3. Targeted rapid fire attack
In this form of attack, a hacker searches for weak or vulnerable websites and inserts harmful scripts into the PHP or HTTP code of the target website. When a visitor visits the page, the script either sends them to a site controlled by the attackers or instals malware on their computer, depending on the situation. Additionally, you can become a victim just by opening a pop-up window or receiving an email, without taking any action to authorise the assault, which increases the danger even further.

Because obsolete operating systems and security holes are the most significant risk factors in this attack, it is essential to ensure that all of them are thoroughly examined and corrected. Additionally, make every effort to keep the amount of plug-ins used in your business procedures to a minimum, as this may expose you to even greater risk.

4. Password security
When a cybersecurity breach occurs, the attacker attempts to figure out your passwords in order to gain access to your information. They accomplish this by guessing passwords, employing social engineering techniques, or poking around the network connection in search of unencrypted passwords. There are two ways to make educated guesses. The first method is brute-force attack, which is a random way of trying out multiple passwords, most of which are related to the victim’s name, work title, or other personal information. The second way, known as the dictionary method, involves trying a variety of popular passwords in the hopes of finding one that matches.

Implementing a lockout mechanism, in which your accounts are locked after a certain number of failed login attempts, can help you avoid password attacks. It is also recommended that if you are offered multiple-step verification procedures when creating an account, you select that option because it is more secure than the alternative.

The consequences of failing to take cybersecurity seriously are severe, particularly for enterprises, to the point where it could lead to the company’s demise entirely. To be more specific, the average cost of dealing with cyber-attacks is approximately $1.1 million, which is money that could be utilised to improve other elements of a company’s operations in order to generate some profit. Even if the organisation does not suffer a financial loss, it can have a devastating impact on its reputation, as clients will come to believe that they cannot trust you with their private information. Making the initial expenditure in order to protect your company’s internet presence is vitally necessary.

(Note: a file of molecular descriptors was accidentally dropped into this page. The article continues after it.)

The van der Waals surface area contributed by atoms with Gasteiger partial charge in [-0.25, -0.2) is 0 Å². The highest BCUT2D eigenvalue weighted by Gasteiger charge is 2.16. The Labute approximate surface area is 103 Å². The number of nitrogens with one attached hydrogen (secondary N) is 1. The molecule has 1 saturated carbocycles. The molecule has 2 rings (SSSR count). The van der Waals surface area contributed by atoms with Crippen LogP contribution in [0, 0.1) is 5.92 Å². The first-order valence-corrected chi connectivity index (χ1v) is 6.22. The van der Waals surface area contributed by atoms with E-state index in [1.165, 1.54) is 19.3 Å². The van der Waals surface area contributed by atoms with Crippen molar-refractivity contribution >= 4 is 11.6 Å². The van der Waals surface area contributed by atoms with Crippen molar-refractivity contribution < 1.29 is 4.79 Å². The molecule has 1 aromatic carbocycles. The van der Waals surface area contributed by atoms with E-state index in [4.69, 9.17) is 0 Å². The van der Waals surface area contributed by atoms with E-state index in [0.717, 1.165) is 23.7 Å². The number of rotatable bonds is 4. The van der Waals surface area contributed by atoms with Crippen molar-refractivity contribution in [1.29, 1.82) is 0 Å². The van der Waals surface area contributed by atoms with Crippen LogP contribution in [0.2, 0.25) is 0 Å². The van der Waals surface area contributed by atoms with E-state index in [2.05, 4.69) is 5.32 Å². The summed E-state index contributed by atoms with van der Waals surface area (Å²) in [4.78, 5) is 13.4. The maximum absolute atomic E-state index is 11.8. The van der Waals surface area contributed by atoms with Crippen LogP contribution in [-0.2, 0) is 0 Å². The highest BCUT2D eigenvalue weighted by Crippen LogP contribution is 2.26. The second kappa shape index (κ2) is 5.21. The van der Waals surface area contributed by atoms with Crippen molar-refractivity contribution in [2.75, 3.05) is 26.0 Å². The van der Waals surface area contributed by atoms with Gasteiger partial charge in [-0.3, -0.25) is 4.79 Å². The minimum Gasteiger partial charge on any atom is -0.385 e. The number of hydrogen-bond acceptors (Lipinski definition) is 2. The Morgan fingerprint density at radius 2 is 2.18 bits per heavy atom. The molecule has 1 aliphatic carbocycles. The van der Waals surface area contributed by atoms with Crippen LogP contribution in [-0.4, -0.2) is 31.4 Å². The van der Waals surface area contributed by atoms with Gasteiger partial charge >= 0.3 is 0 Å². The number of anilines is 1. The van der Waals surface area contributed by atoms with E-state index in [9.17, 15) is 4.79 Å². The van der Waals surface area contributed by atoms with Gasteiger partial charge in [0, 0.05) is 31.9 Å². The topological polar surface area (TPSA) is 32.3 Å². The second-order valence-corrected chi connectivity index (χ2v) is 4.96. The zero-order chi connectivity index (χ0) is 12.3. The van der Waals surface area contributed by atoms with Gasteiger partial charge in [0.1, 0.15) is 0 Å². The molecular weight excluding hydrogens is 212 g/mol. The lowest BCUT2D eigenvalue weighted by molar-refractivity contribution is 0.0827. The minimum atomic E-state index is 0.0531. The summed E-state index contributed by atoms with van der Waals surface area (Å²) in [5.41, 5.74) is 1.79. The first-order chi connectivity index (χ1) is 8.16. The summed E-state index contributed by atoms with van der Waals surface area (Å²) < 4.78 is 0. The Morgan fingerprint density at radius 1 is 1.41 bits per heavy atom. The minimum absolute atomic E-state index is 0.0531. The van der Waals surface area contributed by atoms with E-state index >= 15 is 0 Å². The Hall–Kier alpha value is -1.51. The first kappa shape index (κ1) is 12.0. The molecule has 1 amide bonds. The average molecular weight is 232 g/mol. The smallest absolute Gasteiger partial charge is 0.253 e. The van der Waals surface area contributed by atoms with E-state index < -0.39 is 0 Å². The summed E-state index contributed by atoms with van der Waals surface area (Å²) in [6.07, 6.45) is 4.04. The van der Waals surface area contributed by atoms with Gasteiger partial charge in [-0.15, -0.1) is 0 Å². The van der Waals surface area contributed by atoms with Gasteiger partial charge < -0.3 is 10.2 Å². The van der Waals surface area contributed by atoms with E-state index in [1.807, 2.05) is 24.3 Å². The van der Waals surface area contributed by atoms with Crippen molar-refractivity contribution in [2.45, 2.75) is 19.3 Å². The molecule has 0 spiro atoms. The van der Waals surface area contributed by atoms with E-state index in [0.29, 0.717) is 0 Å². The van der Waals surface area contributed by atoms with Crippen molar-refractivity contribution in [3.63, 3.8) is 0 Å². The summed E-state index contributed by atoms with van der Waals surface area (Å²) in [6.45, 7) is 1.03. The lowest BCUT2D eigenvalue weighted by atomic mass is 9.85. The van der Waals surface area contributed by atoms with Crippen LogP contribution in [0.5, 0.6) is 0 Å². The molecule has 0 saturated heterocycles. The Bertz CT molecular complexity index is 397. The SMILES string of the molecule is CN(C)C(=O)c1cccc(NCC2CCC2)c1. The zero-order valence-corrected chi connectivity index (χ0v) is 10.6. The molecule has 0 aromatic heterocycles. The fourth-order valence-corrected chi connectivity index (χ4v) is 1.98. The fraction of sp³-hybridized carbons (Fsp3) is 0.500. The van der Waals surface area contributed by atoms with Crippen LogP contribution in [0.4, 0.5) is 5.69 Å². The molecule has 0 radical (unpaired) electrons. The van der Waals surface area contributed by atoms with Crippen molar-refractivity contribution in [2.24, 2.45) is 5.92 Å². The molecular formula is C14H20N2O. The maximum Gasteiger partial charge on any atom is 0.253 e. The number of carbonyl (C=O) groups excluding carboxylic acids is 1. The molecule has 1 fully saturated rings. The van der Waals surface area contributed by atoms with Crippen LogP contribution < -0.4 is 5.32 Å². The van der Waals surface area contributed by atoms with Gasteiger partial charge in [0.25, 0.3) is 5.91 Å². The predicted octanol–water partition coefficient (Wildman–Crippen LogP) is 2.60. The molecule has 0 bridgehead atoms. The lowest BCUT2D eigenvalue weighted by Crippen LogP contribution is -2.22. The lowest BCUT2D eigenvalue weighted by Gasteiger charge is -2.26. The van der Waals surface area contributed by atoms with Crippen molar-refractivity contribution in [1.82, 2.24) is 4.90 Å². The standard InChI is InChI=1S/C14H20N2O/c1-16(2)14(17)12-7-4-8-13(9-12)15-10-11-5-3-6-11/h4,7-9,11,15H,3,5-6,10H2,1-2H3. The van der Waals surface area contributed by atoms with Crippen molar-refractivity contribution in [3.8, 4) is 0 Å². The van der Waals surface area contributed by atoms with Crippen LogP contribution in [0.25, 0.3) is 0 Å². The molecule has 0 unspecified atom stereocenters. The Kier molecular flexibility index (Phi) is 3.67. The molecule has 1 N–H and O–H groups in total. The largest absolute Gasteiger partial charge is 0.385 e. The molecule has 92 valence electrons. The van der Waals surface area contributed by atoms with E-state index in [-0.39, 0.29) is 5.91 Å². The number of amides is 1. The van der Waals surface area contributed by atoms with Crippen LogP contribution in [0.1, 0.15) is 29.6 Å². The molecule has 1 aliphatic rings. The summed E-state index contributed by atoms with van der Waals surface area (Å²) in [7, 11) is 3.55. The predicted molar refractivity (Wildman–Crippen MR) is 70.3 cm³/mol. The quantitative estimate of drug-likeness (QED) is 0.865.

What JVR Consultancy Can Do to Assist You
All of the issues listed above may appear to be hard, but they are fundamental security issues that are simple to resolve. With the help of JVR Consultancy, you can equip yourself to take your company’s security to the next level by being assessed and certified as a Cyber Essentials qualified professional.

Cyber Essentials is sponsored by the government, which is why it’s critical to get in touch with us as soon as possible for a free audit of your present systems and a road map for how to proceed in the most effective way for you. As one of just a handful of consultancies in the United Kingdom to be recognised by the IASME Consortium in cooperation with the National Cyber Security Centre, we can evaluate and certify your application.

Please get in touch with us right away to arrange your free Cyber check.